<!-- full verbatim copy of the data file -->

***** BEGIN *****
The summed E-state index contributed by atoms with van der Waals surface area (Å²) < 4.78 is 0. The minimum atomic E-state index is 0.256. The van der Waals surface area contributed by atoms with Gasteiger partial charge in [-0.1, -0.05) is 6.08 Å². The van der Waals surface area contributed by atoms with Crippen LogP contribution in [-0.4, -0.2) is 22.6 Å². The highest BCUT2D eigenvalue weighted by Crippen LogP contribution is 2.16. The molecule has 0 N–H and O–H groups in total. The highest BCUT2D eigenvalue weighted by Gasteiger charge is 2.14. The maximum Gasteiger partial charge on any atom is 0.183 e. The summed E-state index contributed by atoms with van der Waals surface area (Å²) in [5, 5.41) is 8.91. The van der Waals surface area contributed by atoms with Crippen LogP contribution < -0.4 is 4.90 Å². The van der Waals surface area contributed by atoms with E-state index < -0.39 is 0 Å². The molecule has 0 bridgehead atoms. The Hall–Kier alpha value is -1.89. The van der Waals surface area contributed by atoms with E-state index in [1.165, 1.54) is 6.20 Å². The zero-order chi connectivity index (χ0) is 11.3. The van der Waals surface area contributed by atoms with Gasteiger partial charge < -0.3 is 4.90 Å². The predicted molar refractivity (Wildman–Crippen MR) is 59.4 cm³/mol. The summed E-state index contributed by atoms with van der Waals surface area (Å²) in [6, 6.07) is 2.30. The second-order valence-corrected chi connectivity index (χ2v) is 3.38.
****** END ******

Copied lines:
The summed E-state index contributed by atoms with van der Waals surface area (Å²) < 4.78 is 0. The minimum atomic E-state index is 0.256. The van der Waals surface area contributed by atoms with Gasteiger partial charge in [-0.1, -0.05) is 6.08 Å². The van der Waals surface area contributed by atoms with Crippen LogP contribution in [-0.4, -0.2) is 22.6 Å². The highest BCUT2D eigenvalue weighted by Crippen LogP contribution is 2.16. The molecule has 0 N–H and O–H groups in total. The highest BCUT2D eigenvalue weighted by Gasteiger charge is 2.14. The maximum Gasteiger partial charge on any atom is 0.183 e. The summed E-state index contributed by atoms with van der Waals surface area (Å²) in [5, 5.41) is 8.91. The van der Waals surface area contributed by atoms with Crippen LogP contribution < -0.4 is 4.90 Å². The van der Waals surface area contributed by atoms with E-state index < -0.39 is 0 Å². The molecule has 0 bridgehead atoms. The Hall–Kier alpha value is -1.89. The van der Waals surface area contributed by atoms with E-state index in [1.165, 1.54) is 6.20 Å². The zero-order chi connectivity index (χ0) is 11.3. The van der Waals surface area contributed by atoms with Gasteiger partial charge < -0.3 is 4.90 Å². The predicted molar refractivity (Wildman–Crippen MR) is 59.4 cm³/mol. The summed E-state index contributed by atoms with van der Waals surface area (Å²) in [6, 6.07) is 2.30. The second-order valence-corrected chi connectivity index (χ2v) is 3.38.